Zaturenska, Marya Alexandrovna (1902–1982)

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Zaturenska, Marya Alexandrovna (1902–1982)

Russian-born American poet and Pulitzer Prize winner. Born on September 12, 1902, in Kiev, Russia; died of heart failure on January 19, 1982, in Shelburne Falls, Massachusetts; daughter of Avram Alexander and Johanna (Lupovska) Zaturensky; educated in New York public schools; attended Valparaiso University, 1922–23; graduated from University of Wisconsin, 1925; married Horace Gregory (a poet and critic), in 1925; children: Joanna and Patrick.

Emigrated to the United States with her family (1909); won the John Reed Memorial Award from Poetry magazine (1922); won the Shelley Memorial Award (1935); won the Guarantors Award from Poetry magazine (1937); won the Pulitzer Prize for Poetry (1938).

Selected writings:

Threshold and Hearth (poetry, 1934); Cold Morning Sky (poetry, 1938); The Listening Landscape (poetry, 1941); The Golden Mirror (poetry, 1944); (with husband Horace Gregory) A History of American Poetry, 1900–1940 (1946); Selected Poems (poetry, 1954); (ed. with husband) The Mentor Book of Religious Verse (1957); Terraces of Light (poetry, 1960); (ed. with husband) The Crystal Cabinet: An Invitation to Poetry (1962); Collected Poems of Marya Zaturenska (poetry, 1965); (comp.) The Silver Swan: Poems of Romance and Mystery (1966); (ed.) Collected Poems of Sara Teasdale (1967); Christina Rossetti: A Portrait with Background (biography, 1970); (ed.) Selected Poems of Christina Rossetti (1970); The Hidden Waterfall (poetry, 1974).

Pulitzer Prizewinning poet Marya Alexandrovna Zaturenska was born in Kiev, Russia in 1902. Polish and Russian folk songs constituted one of her earliest poetic influences, drawn from her mother's Polish heritage and Zaturenska's own Russian ethnicity. In 1909, Zaturenska immigrated with her family and spent the rest of her childhood in New York City. Like many of the city's children, Zaturenska interrupted her education to work in a factory, although she managed to complete high school by attending classes at night. While juggling classes and work, Zaturenska also wrote poetry that was published in national magazines such as Harriet Monroe 's Poetry. Accolades came quickly as she won the prestigious John Reed Memorial Award in 1922 when she was only 20. That same year, she won a scholarship to Valparaiso University in Indiana, where she spent one year before transferring to the University of Wisconsin, graduating in 1925.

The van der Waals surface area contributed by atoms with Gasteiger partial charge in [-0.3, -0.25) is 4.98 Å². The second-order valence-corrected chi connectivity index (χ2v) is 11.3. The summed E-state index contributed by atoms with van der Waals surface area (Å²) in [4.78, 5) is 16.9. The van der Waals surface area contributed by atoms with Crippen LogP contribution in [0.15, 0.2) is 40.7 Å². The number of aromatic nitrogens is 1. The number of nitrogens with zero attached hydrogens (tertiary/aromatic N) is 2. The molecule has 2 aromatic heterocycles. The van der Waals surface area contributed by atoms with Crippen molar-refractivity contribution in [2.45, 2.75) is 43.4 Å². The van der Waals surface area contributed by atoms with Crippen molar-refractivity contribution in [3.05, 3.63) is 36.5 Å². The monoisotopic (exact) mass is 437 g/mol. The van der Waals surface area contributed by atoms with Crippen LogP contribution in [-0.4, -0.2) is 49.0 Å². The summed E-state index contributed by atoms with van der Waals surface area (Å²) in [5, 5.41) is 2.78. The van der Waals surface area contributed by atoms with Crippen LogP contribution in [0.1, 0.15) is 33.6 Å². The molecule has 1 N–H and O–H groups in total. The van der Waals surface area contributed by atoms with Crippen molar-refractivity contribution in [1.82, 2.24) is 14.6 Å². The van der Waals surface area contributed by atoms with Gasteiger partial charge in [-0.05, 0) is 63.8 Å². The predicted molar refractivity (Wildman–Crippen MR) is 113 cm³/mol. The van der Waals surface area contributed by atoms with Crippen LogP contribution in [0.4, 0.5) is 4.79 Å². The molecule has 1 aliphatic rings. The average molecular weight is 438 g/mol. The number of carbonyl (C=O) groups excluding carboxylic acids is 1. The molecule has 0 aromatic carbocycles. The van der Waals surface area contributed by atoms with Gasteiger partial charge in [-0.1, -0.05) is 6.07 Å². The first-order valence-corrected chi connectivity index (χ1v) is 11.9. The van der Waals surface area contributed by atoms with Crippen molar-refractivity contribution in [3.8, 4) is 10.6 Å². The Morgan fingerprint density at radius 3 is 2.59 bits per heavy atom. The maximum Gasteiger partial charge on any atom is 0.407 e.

After her marriage to poet and critic Horace Gregory in 1925, Zaturenska began to seriously dedicate herself to writing. Her first collection of poems, Threshold and Hearth (1934), won the Shelley Memorial Award. However, it was her second book, Cold Morning Sky, that won her the Pulitzer Prize for Poetry in 1938. Zaturenska's poetry was closely associated with the decadent style, a literary movement that ran its course during the late 19th and early 20th centuries. This movement found art superior to nature, and beauty in death and decay. Her interest in the elegance and artifice of this style was also expressed in her well-regarded biography of poet Christina Rossetti , published in 1949.

Zaturenska's identification with the decadents proved a liability to her own work. As the old traditions were supplanted, she failed to alter her style, thus earning a reputation as an "oldfashioned" writer. As time passed, her elaborate musical poems were regarded as antiquated, although critics also noted the grace and artistry with which she carried the old form; and, although Zaturenska never ranked among the major poets, she was considered a gifted craftswoman. She died of heart failure on January 19, 1982, in Shelburne Falls, Massachusetts.


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Kunitz, Stanley J., and Howard Haycraft, eds. Twentieth Century Authors. NY: H.W. Wilson, 1942.

The Oxford Companion to Twentieth-Century Poetry in English. Ed. by Ian Hamilton. Oxford: Oxford University Press, 1994.

World Authors 1900–1950. Ed. by Martin Seymour-Smith and Andrew C. Kimmens. NY: H.W. Wilson, 1996.

Philip Yacuboski , freelance writer, Mocanaqua, Pennsylvania

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Zaturenska, Marya Alexandrovna (1902–1982)

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